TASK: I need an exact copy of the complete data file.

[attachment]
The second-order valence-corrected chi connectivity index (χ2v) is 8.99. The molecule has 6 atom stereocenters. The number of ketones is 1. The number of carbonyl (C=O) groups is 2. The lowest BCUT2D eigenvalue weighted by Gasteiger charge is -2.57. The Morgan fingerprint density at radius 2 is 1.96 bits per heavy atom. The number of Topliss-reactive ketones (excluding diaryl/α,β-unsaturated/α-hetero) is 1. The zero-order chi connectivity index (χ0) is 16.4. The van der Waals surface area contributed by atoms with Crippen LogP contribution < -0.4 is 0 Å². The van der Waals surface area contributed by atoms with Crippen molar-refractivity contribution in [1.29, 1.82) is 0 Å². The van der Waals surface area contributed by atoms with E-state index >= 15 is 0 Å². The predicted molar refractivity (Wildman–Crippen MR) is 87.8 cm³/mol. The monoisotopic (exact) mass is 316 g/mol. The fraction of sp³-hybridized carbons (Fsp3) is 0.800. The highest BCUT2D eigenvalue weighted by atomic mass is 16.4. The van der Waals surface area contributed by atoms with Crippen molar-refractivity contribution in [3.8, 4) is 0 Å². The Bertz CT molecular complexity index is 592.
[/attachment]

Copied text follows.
The second-order valence-corrected chi connectivity index (χ2v) is 8.99. The molecule has 6 atom stereocenters. The number of ketones is 1. The number of carbonyl (C=O) groups is 2. The lowest BCUT2D eigenvalue weighted by Gasteiger charge is -2.57. The Morgan fingerprint density at radius 2 is 1.96 bits per heavy atom. The number of Topliss-reactive ketones (excluding diaryl/α,β-unsaturated/α-hetero) is 1. The zero-order chi connectivity index (χ0) is 16.4. The van der Waals surface area contributed by atoms with Crippen LogP contribution < -0.4 is 0 Å². The van der Waals surface area contributed by atoms with Crippen molar-refractivity contribution in [1.29, 1.82) is 0 Å². The van der Waals surface area contributed by atoms with E-state index >= 15 is 0 Å². The predicted molar refractivity (Wildman–Crippen MR) is 87.8 cm³/mol. The monoisotopic (exact) mass is 316 g/mol. The fraction of sp³-hybridized carbons (Fsp3) is 0.800. The highest BCUT2D eigenvalue weighted by atomic mass is 16.4. The van der Waals surface area contributed by atoms with Crippen molar-refractivity contribution in [3.8, 4) is 0 Å². The Bertz CT molecular complexity index is 592.